When it comes to creating hardscape in our aquariums, we tend to fall in love with a few varieties of wood. I mean, sure, we are always looking for different varieties, yet we seem to settle on certain types with incredible predictability. And there is absolutely nothing wrong with that!
One of the most consistently popular wood types in our hobby is what is known as "Spider Wood." It has a most unusual root-like configuration, which lends itself well to all sorts of aquascaping applications.
Now, I've always liked this stuff, and we've pretty much always sold this stuff as "Hand-Selected Pieces" (ie; random ones we pic FOR you!), which are just as good as when we used to sell them as WYSIWYG...And better for you, because it costs less when we don't have to photograph each piece! I mean, they ALL pretty much have unique attributes and almost every piece looks good from one or more angles.
You can't really go wrong.
And it "plays well with other materials- like Senggani Root, as we've demonstrated in our most recent tank.
You almost can't go wrong, really. Even with a guy like me selecting for you!
Now, I'll be the first to tell you that "Spider Wood", although stupidly easy to work with, has its own set of quirks. It has some really gnarled shapes- which is awesome, but you need to think about it if you're trying to use a few larger pieces in your 'scape. Often the pieces are rather challenging to "fit together" if your goal is to make it look like they are part of one "organic formation", if you will, so you really have to use some forward vision if that's your goal and you're using the larger-sized pieces.
The "nano-sized" ones are ideal for this type of project.
I mean, if you look closely at a lot of displays that use this wood, they look sort of like a bunch of little peices all stuck together. Which, I suppose, is part of the "charm" of the stuff. You have to envision it after a month, covered with a "patina" of biocover, surrounded by decomposing botanical botanicals...
My understanding that what the aquatic trade refers to as "Spider Wood" is the roots of Rhododendron (aka Azalea), a genus of over a thousand woody plants found in Asia and North America. Like everything else in the aquarium hardscape trade, the exact species or origins are kept shrouded in a sort of deliberate mystery. That being said, it's no mystery why the stuff is popular! It looks pretty cool...once you figure out how to use it!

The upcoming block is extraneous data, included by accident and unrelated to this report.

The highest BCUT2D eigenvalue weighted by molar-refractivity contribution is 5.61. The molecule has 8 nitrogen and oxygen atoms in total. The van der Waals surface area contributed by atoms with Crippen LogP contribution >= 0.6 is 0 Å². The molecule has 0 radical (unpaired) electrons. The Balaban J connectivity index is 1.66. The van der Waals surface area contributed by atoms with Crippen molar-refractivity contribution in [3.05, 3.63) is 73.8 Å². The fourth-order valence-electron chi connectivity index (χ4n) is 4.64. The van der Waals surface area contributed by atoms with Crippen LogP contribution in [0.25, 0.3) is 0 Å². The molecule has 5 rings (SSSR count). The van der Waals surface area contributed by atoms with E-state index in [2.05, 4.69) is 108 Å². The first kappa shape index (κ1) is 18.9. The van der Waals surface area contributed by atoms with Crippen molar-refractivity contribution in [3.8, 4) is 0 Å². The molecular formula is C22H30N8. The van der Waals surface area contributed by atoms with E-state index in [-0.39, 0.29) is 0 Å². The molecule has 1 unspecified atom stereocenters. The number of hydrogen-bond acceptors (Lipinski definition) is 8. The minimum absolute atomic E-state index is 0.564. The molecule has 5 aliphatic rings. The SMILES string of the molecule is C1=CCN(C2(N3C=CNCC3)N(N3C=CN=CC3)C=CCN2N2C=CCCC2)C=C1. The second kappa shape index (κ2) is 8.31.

And, as an added "bonus", this stuff releases a lot of nice, water-tintitng tannins...something that freaks the f--- out of most hardcore aquascapers (much to my sadistic delight, as you know), but something that our tribe just loves! Oh, and the plant (and I think likely by extension, the roots) is known to offer "..possible anti-inflammatory and hepatoprotective activities" which may be due to the antioxidant effects of flavonoids or other phenolic compounds and saponins the plant contains...
If you recall, some of these same substances are known to occur in Catappa leaves, and there are documented fish health benefits of catappa, validated in scientific research.
Oh, and it does tend to recruit a fair amount of gooey fungal/biofilm growth shortly after submersion, often to the horror of the unaware...So, if ever there were a candidate for "pre-soaking" wood before using in the aquarium, "Spider Wood" is it. Granted, this growth will usually subside after a few weeks of submersion, and some well-timed scrubbing with a soft-bristled brush.
Holy detour, Batman! Okay, so back to the scaping thing...
It's relatively lightweight. REALLY gnarled in appearance...and pretty much perfect for many types of aquascaping ideas!
And that's about alI I have to say about THAT!
Stay creative. Stay inspired. Stay diligent. Stay curious...
And Stay Wet.
Great question…ANd I couldn’t tell you. I’ve had some pieces of Spider wood last for several years. The reality, as you mention, is that all terrestrial materials break down in water over time…Just how long that might be is anyones guess, and there are lots of possible variables, like temperature, pH, etc. that likely impact its longevity underwater…oh, and the presence of fishes like Plecos, who rasp constantly at it…
So, how long will it last in the aquarium before it turns to mush? It is organic, and organics break down in water. How long will it last?